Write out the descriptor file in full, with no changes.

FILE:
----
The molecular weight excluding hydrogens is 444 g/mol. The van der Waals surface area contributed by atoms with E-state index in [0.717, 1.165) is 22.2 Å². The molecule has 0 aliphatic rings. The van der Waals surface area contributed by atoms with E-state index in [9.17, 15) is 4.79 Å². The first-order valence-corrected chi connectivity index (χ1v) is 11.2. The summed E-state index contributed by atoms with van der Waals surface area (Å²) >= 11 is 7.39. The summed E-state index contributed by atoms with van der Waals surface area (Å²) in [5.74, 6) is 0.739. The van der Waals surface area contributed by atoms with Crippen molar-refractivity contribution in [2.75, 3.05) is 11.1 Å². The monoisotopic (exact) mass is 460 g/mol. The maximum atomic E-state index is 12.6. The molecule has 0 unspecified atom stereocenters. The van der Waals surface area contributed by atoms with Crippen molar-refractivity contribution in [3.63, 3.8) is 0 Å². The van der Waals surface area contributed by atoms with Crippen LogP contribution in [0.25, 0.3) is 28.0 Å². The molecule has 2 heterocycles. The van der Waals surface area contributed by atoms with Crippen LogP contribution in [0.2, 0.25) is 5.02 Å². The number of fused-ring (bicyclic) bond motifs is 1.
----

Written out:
The molecular weight excluding hydrogens is 444 g/mol. The van der Waals surface area contributed by atoms with E-state index in [0.717, 1.165) is 22.2 Å². The molecule has 0 aliphatic rings. The van der Waals surface area contributed by atoms with E-state index in [9.17, 15) is 4.79 Å². The first-order valence-corrected chi connectivity index (χ1v) is 11.2. The summed E-state index contributed by atoms with van der Waals surface area (Å²) >= 11 is 7.39. The summed E-state index contributed by atoms with van der Waals surface area (Å²) in [5.74, 6) is 0.739. The van der Waals surface area contributed by atoms with Crippen molar-refractivity contribution in [2.75, 3.05) is 11.1 Å². The monoisotopic (exact) mass is 460 g/mol. The maximum atomic E-state index is 12.6. The molecule has 0 unspecified atom stereocenters. The van der Waals surface area contributed by atoms with Crippen molar-refractivity contribution in [3.63, 3.8) is 0 Å². The van der Waals surface area contributed by atoms with Crippen LogP contribution in [0.25, 0.3) is 28.0 Å². The molecule has 2 heterocycles. The van der Waals surface area contributed by atoms with Crippen LogP contribution in [0.2, 0.25) is 5.02 Å². The number of fused-ring (bicyclic) bond motifs is 1.